Energy Undersecretary Donato D. Marcos (The Manila Times)
THE Philippines has always viewed nuclear energy as a long-term option for power generation that will provide supply security, stability and reliability. Should this be the path that the country chooses to take, nuclear energy will further diversify our existing generation mix composed of coal, natural gas, geothermal, hydropower, oil, wind, biomass and solar.
Owing to its baseload characteristics, nuclear energy will be able to support the thrust of the Philippine government which is the realization of the Philippine Development Plan’s (PDP) drive for industrialization and urbanization. It is central for a country on the path of development to have the available and required capacity to meet the nation’s increasing energy requirements.
Nuclear energy’s pivotal role in augmenting supply will also aid in accomplishing Ambisyon Natin 2040, the government’s long-term vision for the country that highlights the aspirations, values and principles of the Filipino people. This vision for the country is this: By 2040, the Philippines shall be a prosperous, predominantly middle-class society where no one is poor. Our people will enjoy long and healthy lives, are smart and innovative, and will live in a high-trust society.
Our nation is also privileged to have a President who has strong political will, which is a decisive factor if a country is to embark on a nuclear power program.
Discussions on nuclear energy as well as radioactive sources tend to attract issues on security. We are cognizant of this and must admit that this issue cannot be discounted as people and the environment must always be protected. Security and physical protection is just one of the 19 infrastructure issues identified by the International Atomic and Energy Agency (IAEA) for countries pursuing nuclear power development. When we talk of radioactive sources, there is emphasis on security. There must be a security culture in practice and a security system well in place. As the IAEA defines the concept, a dynamic and effective security culture should exist at all levels of the operator’s staff and management. According to the IAEA, the operator’s security professionals should design a security system to deter any potential adversary from committing a malicious act or to minimize through detection, delay and response the likelihood of an adversary succeeding in completing such a malicious act. More importantly, the security system must be able to present the basic security functions – deterrence, detection, delay, response and security management.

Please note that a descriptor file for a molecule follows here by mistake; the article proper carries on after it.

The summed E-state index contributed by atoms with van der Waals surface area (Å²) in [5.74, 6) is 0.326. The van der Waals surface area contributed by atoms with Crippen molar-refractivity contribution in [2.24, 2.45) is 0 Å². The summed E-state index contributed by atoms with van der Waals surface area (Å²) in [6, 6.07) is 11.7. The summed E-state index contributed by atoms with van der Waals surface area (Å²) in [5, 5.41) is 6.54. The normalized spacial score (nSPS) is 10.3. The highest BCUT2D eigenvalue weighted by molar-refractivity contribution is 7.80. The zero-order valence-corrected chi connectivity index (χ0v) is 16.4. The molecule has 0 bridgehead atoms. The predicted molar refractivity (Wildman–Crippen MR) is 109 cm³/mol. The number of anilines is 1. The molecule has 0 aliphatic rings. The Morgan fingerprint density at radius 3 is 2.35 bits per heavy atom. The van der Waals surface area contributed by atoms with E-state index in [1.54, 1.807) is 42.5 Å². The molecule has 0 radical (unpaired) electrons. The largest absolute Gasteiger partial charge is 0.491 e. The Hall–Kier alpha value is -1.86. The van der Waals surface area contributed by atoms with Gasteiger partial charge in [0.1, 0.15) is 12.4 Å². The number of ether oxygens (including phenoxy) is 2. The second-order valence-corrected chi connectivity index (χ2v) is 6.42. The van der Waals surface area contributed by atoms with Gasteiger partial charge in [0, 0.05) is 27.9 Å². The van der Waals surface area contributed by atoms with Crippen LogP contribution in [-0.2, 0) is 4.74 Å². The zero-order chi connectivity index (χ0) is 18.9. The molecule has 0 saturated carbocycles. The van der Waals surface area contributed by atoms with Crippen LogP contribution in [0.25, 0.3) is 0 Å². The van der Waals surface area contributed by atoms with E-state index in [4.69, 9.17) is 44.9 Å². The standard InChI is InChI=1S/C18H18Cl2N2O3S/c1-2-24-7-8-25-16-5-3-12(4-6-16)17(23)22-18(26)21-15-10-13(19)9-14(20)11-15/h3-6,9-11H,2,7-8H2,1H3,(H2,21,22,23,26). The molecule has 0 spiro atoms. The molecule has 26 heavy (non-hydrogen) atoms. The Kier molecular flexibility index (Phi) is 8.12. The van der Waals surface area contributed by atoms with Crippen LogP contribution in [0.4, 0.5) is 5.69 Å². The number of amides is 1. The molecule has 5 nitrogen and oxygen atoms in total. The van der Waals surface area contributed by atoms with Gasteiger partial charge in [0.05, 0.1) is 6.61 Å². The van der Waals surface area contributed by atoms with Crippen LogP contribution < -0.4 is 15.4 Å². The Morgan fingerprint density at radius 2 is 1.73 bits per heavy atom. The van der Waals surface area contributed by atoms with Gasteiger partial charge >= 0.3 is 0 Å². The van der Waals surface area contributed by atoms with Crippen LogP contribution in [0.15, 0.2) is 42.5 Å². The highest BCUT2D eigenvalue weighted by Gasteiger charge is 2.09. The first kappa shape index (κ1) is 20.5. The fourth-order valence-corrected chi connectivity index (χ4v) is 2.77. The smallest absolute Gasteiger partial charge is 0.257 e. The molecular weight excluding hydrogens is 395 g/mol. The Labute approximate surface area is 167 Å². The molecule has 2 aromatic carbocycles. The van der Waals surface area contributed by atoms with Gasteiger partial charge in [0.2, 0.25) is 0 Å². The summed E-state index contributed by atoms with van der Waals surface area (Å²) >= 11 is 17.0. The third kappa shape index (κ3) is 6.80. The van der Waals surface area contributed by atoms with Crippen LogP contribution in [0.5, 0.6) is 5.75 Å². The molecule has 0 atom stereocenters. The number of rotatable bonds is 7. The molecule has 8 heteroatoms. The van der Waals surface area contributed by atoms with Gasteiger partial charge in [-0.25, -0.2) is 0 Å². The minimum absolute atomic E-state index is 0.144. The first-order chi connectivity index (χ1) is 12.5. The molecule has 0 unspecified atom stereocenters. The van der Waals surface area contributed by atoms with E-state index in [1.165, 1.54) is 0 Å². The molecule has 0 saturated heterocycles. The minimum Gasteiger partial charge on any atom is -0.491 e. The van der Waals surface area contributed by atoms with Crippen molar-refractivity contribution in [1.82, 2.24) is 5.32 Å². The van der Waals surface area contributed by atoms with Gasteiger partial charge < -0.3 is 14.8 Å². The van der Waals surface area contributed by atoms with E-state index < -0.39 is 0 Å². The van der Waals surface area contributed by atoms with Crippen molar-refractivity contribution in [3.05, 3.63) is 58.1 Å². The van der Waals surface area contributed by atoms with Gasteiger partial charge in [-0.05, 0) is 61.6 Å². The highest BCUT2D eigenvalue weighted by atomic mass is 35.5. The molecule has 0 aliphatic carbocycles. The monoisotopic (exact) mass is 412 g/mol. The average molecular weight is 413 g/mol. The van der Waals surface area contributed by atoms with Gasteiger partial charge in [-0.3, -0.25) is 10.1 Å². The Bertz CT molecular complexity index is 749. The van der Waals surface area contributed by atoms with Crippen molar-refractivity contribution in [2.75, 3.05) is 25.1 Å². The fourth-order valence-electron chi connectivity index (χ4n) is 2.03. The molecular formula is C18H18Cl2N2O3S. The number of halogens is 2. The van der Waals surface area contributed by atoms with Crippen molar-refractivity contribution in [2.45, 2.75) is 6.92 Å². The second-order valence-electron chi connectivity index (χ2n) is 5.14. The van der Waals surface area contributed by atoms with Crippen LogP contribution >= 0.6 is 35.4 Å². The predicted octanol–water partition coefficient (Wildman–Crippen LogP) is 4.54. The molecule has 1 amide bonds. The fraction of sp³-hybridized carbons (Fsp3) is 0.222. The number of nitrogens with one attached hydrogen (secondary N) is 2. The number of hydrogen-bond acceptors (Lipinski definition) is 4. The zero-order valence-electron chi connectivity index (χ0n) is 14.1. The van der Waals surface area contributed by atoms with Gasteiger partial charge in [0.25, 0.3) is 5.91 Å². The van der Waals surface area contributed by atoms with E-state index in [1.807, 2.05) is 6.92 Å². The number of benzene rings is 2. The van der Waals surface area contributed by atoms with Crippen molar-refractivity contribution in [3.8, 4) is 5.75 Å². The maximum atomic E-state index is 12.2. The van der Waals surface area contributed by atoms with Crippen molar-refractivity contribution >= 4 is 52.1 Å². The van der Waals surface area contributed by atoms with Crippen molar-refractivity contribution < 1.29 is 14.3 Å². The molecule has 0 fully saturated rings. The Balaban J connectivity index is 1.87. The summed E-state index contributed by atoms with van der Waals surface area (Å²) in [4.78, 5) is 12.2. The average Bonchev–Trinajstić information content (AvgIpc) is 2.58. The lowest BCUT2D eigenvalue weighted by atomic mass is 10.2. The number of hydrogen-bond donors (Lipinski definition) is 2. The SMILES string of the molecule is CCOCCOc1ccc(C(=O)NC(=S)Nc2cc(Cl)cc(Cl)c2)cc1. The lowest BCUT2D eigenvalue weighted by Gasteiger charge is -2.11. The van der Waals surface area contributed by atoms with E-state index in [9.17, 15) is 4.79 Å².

Our participation here today indicates that we value regional and international cooperation on nuclear and radioactive materials security. And the most effective way for us to learn is to hear about the experiences of our Asean member states and from the experts.
(The article is from the opening remarks delivered at the “Seminar on Security Radioactive Sources” held at the Sofitel Philippine Plaza Hotel on April 17, 2017. The seminar was the first associated activity to be hosted by the Department of Energy in connection with the Philippines’ hosting this year of the Association of Southeast Asian Nations annual meetings. Marcos is the chairman of the recently formed Nuclear Energy Program Implementing Office [NEPIO] of the energy department.)